It’s tempting to say that our memory is impaired during sleep, but is inconsistent in its impairment; sometimes it’s more accurate, sometimes less. But that theory doesn’t explain the facts: How can the brain’s memory be inaccurate at the same time that it’s accurate? How could my brain have mistakenly projected a young, blonde version of my friend when I knew instantly that it was untrue?

Well, it’s quite possible that memory impairment explains many of these discrepancies, but there’s an alternative explanation too: that these discrepancies are not mistakes.

Perhaps these discrepancies are intentional and meaningful.

Possibly, this oddity shows that the dream-ego and the dream-projector can run on separate memory “tracks,” and that, paradoxically, the brain can remember a thing accurately at the same time that it remembers a thing inaccurately. But I doubt this, because dreams otherwise show a lively interplay between ego and environment. Why would the Expectation Effect be weak in the case of these “mistakes” in image projection? Or, even more importantly, why would an image be presented to you that defied your expectations?

Which, again, brings us back to the interesting possibility that not all mistakes are mistakes, but represent a conscious change on the part of the dream-projector (the “sub”-conscious).

Finally, many discrepancies and inaccuracies related to DCs could be the outcome of the automatic associational processes of dreaming. Certainly, this is the case in many non-lucid dreams. But the random association explanation breaks down in the face of lucid dreams and discrepancies, since the associations can’t consistently be traced back to the lucid ego. Association could continue to happen underneath consciousness, automatically, as image-projection often does in an LD, but can this explain everyone’s experiences? I don’t think so.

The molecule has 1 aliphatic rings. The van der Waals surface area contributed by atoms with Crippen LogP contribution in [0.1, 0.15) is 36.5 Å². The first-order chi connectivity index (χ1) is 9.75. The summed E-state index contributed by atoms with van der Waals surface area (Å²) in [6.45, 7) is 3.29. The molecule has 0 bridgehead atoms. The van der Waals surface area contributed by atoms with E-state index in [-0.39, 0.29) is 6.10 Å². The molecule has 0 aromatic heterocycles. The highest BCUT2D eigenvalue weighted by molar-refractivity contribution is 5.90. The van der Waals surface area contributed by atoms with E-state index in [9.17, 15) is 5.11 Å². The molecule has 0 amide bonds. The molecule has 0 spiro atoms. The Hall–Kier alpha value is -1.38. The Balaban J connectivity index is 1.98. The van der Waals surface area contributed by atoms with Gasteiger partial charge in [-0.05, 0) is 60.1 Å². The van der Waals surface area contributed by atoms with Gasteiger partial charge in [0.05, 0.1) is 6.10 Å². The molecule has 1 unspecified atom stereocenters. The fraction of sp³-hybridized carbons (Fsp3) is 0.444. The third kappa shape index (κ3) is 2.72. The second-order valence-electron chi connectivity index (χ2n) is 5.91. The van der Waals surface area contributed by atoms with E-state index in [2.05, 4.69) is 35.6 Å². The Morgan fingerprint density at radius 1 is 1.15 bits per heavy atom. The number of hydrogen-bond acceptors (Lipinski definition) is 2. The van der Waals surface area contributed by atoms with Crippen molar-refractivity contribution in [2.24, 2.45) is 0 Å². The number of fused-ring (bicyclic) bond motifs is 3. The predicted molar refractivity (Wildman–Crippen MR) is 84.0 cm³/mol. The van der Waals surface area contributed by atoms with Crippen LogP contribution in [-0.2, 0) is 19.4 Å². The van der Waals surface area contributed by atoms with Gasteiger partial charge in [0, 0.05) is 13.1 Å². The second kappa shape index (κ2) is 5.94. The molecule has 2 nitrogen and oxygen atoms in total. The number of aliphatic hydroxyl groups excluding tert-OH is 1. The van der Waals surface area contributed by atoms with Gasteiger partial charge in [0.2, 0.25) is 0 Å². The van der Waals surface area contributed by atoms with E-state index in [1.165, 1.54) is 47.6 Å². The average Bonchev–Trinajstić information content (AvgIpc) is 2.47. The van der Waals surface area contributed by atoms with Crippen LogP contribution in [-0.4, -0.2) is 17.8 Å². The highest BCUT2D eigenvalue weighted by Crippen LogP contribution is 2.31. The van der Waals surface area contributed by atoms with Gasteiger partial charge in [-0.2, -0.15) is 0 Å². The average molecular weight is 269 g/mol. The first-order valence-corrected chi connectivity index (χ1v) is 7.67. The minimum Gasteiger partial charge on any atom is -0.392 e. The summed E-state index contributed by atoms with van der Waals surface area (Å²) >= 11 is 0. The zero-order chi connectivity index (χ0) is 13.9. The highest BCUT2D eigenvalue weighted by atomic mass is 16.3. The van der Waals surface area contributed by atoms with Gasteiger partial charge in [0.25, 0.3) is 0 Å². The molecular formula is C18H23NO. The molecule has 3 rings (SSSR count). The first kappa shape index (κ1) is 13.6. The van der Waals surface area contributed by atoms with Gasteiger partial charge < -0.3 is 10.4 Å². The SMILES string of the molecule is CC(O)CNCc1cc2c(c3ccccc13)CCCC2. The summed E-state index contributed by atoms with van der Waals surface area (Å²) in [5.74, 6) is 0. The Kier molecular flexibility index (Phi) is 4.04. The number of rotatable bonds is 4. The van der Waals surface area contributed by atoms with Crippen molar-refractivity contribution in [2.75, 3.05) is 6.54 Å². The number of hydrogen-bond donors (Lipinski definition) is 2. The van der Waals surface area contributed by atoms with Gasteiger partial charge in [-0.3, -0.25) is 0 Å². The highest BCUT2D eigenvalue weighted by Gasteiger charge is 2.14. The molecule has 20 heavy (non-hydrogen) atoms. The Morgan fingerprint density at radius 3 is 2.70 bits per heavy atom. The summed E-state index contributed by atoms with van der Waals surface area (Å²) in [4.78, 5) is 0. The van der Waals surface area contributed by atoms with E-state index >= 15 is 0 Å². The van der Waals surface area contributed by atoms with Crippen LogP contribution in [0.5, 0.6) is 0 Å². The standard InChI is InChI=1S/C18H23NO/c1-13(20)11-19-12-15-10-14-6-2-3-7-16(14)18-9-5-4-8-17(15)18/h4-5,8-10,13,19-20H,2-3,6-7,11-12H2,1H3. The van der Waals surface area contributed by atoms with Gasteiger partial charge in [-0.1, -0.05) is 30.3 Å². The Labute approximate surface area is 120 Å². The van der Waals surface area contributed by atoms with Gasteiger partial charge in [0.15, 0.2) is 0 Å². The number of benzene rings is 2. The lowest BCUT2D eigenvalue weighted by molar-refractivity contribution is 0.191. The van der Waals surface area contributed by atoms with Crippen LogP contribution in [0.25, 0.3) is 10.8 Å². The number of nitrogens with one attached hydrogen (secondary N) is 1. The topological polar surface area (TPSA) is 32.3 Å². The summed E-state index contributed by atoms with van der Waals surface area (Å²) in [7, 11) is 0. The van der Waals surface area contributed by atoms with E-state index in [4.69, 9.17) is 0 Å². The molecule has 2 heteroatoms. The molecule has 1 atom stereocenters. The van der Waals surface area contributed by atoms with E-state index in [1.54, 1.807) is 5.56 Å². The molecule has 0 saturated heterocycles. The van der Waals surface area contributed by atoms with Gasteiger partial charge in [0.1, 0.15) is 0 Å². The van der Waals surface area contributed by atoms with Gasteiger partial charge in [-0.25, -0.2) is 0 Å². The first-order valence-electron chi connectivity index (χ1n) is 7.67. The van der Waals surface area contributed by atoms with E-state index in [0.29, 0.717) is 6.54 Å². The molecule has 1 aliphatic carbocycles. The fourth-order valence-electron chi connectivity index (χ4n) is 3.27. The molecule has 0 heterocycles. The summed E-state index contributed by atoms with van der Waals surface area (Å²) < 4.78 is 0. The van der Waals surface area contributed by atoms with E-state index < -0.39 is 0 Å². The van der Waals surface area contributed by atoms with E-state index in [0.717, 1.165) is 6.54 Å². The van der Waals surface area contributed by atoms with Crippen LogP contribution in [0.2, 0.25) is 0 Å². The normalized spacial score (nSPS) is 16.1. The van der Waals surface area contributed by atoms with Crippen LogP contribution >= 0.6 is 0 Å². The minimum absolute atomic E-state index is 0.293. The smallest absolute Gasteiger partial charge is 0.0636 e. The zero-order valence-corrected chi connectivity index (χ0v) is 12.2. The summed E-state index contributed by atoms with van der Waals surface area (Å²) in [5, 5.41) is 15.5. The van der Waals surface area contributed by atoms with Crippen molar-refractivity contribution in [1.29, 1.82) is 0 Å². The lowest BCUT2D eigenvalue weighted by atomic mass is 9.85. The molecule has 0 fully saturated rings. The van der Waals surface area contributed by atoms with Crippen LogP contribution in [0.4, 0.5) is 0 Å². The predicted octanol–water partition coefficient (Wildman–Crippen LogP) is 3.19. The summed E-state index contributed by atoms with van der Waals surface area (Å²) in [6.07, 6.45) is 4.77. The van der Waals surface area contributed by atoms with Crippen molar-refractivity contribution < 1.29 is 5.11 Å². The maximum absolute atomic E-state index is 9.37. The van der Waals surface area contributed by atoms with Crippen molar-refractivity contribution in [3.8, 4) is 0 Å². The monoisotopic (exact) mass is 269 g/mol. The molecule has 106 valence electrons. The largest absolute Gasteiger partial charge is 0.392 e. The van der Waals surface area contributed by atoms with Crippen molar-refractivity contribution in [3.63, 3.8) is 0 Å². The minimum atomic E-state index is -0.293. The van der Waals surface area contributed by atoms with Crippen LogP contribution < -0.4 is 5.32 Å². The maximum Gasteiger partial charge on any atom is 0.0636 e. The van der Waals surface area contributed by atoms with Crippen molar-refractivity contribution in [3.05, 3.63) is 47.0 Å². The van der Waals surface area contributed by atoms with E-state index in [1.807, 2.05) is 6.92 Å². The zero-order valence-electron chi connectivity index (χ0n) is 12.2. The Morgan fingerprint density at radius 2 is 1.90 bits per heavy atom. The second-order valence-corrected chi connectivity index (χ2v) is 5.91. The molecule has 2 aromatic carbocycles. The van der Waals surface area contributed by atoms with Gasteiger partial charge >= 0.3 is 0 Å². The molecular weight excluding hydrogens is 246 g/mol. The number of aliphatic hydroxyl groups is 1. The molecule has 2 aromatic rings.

Many great questions you stated in your post.

For the record I would say that’s the highest lucidity I experienced when I can consciously in a dream compare the waking reality with the dream reality.

For your doubt about why did you dream one friend much differently then the other might have to do something with Sigmund Freud’s theory behind the dreams. I might be way off with this but it was just my first thought. Maybe you liked the first friend more(sexually) when she was younger and maybe you imagined her with blond hair(subconsciously) because you find her more attractive that way, oppose to the second friend which you didn’t find attractive(sexually).